Linda C. Smith, artistic director of Salt Lake City’s Repertory Dance Theatre says she began dancing at age 3 and was hooked at an early age.
She’s spent 50 years with the company.
As a young dancer in Salt Lake City, she says “the time I spent in the studio was very magical. The stories, the images, the music transported me to a place where dreams were realized.”
“I discovered myself.”
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Repertory Dance Theatre performs Friday, Jan. 16, at Mount Baker Theatre.
Nicholas Cendese, artistic associate with RDT, says he fell in love with the sensation of his body moving in space.
“The physicality and feeling of my body in motion is what has kept me dancing for so long. Learning new dance steps, new choreography, rehearsing those dances never got old because I loved using my body in new and different ways.
“While some dancers love the limelight and the attention that performing can bring, I’ve never been drawn to that. Moving fully on stage, with a group or a partner… it’s an amazing rush of experiences.”
For those who’ve not been to a contemporary dance performance, Smith says that “an audience wants to be “moved’; they want to experience something new but they don’t necessarily want to be threatened or completely mystified. I just tell people that they are in for a wonderful adventure.”
She says she likes to tell audiences to “Sit back, relax and let the wonderful energy, amazing movement and athleticism transport you.”
“Dance is an abstract art form that allows the artist to use mystery, allegory and ambiguity in unique and interesting ways,” says Cendese.
“I feel that many people don’t ‘like’ or ‘understand’ modern dance because it’s not easy to ‘get.’ But, for me, that’s what makes it so exciting. Each person can have their own ideas, views, feelings about the same dance and they are all correct. As a dancer, performer, choreographer, I love having the chance to present my own ideas and allowing each audience member to take what they want, connect with what they want, and respond to what they want.”
“I think we live in a time when people expect an easy answer or experience,” he says.
“We want to be entertained. Any art form that doesn’t do that is misunderstood and under-appreciated in today’s ‘So You Think You Can Dance’-era where all we want is catchy music, tricks, and skills that amaze us but don’t challenge us to think. “
“Anyone coming to see a modern dance performance should approach it with an open mind. You are allowed to respond to what you see in any fashion. Hopefully, that response will be enjoyment, engagement, and interest but not always.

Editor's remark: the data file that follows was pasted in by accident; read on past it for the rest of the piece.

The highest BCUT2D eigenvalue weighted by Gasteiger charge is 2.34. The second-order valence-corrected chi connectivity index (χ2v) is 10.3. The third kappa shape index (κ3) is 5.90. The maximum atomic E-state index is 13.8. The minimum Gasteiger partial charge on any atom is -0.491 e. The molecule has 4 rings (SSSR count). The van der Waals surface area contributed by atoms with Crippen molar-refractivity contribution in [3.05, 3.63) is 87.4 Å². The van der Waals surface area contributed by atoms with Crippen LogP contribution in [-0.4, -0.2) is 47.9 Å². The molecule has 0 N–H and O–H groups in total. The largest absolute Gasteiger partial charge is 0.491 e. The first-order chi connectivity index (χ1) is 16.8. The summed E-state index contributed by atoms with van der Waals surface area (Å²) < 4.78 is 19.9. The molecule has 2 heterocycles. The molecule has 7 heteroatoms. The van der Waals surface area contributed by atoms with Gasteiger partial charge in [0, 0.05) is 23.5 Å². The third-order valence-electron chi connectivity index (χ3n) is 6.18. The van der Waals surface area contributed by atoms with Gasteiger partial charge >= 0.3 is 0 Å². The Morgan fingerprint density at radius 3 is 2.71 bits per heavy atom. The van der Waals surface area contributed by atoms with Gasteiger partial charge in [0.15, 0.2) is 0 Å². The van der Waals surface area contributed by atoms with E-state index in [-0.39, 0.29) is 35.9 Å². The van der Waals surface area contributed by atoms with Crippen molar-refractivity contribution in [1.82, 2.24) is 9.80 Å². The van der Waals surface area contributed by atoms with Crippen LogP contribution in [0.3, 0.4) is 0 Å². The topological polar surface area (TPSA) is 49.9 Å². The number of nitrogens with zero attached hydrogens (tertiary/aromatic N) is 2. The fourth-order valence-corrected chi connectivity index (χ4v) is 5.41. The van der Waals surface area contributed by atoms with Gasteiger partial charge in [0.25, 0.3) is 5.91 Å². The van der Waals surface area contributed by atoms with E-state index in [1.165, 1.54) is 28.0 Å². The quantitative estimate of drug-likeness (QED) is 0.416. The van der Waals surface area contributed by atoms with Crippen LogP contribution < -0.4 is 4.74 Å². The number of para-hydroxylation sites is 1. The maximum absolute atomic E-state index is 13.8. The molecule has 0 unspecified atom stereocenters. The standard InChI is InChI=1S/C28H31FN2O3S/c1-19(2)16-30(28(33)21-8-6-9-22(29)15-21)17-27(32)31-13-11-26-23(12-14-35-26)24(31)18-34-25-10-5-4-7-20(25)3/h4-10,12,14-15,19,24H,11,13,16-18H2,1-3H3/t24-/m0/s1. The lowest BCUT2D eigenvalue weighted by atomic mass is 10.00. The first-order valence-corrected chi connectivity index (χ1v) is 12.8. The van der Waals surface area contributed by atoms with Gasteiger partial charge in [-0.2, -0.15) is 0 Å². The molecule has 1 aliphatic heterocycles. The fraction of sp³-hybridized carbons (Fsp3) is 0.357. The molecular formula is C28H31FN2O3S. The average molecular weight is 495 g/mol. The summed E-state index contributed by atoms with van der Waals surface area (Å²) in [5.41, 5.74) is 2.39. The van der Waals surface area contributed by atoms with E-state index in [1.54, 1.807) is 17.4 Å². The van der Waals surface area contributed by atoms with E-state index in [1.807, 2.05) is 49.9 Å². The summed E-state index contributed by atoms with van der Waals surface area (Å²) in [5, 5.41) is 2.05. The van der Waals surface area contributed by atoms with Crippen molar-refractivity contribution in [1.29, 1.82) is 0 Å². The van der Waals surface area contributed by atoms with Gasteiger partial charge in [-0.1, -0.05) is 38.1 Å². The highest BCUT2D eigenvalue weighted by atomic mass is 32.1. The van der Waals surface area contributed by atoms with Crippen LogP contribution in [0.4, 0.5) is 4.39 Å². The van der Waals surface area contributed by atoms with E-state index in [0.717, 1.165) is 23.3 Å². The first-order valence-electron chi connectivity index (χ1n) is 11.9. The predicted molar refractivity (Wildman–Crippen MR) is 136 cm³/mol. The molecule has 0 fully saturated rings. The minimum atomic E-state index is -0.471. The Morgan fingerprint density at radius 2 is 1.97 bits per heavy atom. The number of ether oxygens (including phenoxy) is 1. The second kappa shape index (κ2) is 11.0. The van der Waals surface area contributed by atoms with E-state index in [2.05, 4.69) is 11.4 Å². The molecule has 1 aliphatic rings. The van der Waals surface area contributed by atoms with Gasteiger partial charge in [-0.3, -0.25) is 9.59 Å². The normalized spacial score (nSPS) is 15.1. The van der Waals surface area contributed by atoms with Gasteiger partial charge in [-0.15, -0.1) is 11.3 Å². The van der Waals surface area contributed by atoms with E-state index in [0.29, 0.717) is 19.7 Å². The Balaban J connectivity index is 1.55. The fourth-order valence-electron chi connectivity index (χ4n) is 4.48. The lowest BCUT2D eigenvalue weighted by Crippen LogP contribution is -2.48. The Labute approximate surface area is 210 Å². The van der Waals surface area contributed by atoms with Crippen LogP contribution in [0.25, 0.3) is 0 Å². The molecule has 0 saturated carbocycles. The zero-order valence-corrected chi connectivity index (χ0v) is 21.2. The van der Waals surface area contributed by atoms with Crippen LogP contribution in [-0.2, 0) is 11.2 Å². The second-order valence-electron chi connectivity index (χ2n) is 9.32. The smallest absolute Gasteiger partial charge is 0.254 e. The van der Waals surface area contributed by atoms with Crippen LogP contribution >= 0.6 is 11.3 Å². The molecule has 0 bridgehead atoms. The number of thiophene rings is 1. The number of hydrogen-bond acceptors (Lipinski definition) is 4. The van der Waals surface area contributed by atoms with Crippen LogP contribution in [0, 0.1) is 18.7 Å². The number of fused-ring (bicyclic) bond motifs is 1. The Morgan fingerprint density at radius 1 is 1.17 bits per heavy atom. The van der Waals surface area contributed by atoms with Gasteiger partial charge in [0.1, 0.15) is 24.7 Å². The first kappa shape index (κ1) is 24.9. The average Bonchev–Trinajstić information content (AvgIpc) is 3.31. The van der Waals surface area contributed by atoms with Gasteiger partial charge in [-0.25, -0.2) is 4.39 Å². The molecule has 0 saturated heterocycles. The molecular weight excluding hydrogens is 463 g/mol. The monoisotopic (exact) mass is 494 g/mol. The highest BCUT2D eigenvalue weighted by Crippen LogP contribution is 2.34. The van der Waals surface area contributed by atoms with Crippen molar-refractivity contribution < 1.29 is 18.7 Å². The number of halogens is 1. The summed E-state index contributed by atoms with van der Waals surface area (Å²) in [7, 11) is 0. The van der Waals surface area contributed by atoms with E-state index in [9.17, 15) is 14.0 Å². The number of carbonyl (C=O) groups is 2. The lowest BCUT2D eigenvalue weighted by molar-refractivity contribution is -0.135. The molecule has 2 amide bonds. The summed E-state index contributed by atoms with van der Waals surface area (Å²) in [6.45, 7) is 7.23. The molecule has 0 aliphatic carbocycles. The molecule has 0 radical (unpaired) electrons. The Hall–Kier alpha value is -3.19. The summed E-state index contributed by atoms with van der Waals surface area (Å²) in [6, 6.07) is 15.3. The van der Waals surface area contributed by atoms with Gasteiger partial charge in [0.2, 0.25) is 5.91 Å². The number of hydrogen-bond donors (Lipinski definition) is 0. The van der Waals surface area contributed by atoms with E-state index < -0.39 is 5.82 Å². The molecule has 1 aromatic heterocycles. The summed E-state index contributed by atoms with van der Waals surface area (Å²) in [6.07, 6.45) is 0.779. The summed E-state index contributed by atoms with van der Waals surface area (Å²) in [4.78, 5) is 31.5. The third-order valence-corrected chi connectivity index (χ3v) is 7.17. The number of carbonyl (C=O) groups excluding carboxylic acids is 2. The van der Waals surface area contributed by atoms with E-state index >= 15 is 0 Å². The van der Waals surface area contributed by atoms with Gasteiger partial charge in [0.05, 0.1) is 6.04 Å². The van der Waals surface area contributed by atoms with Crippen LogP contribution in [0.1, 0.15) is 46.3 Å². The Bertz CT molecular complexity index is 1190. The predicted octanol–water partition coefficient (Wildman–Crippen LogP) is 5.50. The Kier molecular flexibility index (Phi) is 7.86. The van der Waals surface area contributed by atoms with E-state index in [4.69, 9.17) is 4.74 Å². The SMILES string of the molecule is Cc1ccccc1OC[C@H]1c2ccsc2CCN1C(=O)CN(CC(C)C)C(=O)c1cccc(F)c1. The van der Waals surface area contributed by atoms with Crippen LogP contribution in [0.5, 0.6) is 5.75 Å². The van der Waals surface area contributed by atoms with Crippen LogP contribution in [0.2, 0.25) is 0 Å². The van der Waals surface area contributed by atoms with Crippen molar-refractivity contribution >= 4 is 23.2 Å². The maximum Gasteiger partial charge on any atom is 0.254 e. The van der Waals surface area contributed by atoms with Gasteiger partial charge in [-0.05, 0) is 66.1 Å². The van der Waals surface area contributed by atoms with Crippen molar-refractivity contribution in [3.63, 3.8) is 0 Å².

“A modern dance is not about ‘getting’ a story, it’s about allowing the movement, music, physicality, performance wash over you and resonate with you in unique ways. Keeping an open mind and allowing yourself to ‘empathize’ with the dancers may bring you to experience the work in new and unexpected ways. We always try to create meaning out of what we see before us – that’s what it means to be human: we are meaning-making creatures.
“But when you watch modern dance, you don’t have to worry about what meaning you see. Everything is open to interpretation and your ideas, thoughts, responses are just as valid as someone else’s. It might be totally different, but that’s the power and uniqueness of modern dance.”
Smith says that RDT prides itself on its collection of more than 350 historical and contemporary dances that literally embody how it felt — and looked — to break from tradition with new expressions of society and culture.
Historians have recorded America’s story, she says, and reporters and pundits are still broadcasting it as it unfolds day-to-day. But what that story means, she adds, especially on the personal level, has never been told better than through the arts, especially, we at RDT think, through dance.
“Our collective story is more than a listing of facts or even of ideas. It’s also about how the narrative moved us then and how it moves us now. It’s why RDT regularly commissions cutting edge contemporary artists to make sure what we experience today is reflected on stage tomorrow” says Smith.
Friday’s performance includes works created in the 1920 to contemporary works created in 2014, including duets set to Brazilian-Indian music, a new commission by two Israeli artists — choreographer Noa Zuk and composer Ohad Fishof; works by Japanese dancer and choreographer Michio Ito; and a piece set to Ravel’s “Bolero” choreographed by Joanie Smith.
Finally, Smith believes that “dance is a very powerful thing.”
“For me, dance serves an important purpose. It has been used to unite peoples, heal people, entertain people but I believe that dance can also help people make connections with others, with society and history.”
“Dance can empower people and help us understand who we are and what we hope to become.”